The impact of this approach was far reaching, with the six pathfinder sites reporting a collective 140,000 hours of clinical time released, £5m worth of recurrent inventory savings, and £9m worth of non-recurrent inventory reductions.
In addition, Leeds Teaching Hospitals NHS Trust found the average time taken for product recalls fell from 8.33 days to less than 35 minutes, saving in excess of £84,000 a year.
And the Royal Cornwall Hospitals NHS Trust reduced prevented-error rates by 76%, including elimination of all errors caused by wrong patient, wrong drug, wrong dose, and wrong form.
But uptake of RFID is still in its infancy when it comes to tracking physical assets, which can number more than 35,000 in a single acute hospital.
The technology aimed to create commonality in reporting, giving like-for-like measurements across NHS organisations
“RFID is trusted, but the NHS is holding its breath when it comes to using it to its full potential,” said Miller.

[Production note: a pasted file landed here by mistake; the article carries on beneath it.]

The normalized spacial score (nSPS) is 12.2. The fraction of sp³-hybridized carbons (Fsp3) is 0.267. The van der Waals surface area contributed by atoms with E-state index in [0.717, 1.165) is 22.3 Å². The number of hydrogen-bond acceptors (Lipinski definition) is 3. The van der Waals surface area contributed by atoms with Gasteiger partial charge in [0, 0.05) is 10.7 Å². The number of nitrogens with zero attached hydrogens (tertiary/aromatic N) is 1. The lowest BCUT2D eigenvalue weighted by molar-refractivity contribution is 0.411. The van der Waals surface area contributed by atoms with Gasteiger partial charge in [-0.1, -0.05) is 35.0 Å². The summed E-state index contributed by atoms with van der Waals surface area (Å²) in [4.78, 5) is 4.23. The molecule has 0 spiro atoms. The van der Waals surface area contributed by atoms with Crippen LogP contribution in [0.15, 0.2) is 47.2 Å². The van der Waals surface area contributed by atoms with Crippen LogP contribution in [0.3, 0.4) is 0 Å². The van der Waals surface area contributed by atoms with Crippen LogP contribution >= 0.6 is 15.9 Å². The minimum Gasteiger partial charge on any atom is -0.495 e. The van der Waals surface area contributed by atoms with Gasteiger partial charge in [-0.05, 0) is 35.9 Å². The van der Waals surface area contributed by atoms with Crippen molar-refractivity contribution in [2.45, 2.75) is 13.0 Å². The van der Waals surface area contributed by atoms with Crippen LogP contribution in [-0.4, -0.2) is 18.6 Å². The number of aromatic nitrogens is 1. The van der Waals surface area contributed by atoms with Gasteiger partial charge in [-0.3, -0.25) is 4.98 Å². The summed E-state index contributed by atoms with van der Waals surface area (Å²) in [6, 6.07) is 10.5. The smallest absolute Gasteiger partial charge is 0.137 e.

“We worked with one trust in the North East, with 1,200 beds across two hospitals. They wanted visibility of all equipment and patient and staff interaction, and they have seen considerable return on investment and less time spent searching for equipment.”
It is estimated that nurses spend 40 hours a month searching for the equipment they need, taking them away from their main job – supporting patients.
The main reason for this is that hospitals do not know what equipment they have, or where it is within the maze of buildings which make up the average hospital estate.
And this is where RFID technology, and real-time location systems (RTLS), are playing an increasingly-vital role.
The right place at the right time
Miller said: “If a nurse spends 30 minutes per shift looking for equipment, then in a single hospital with 15,000 nurses across three shifts, this quickly adds up – around 3,750 hours every single day and 1.3 million hours a year just looking for kit!
“Using RFID can help these nurses and give them time back to care for patients.
“It also helps engineers, finance, IT departments, and estates managers.
“For example, a lot of hospitals lease equipment and when these assets come to the end of the lease agreement, they need to be serviced or there are penalties.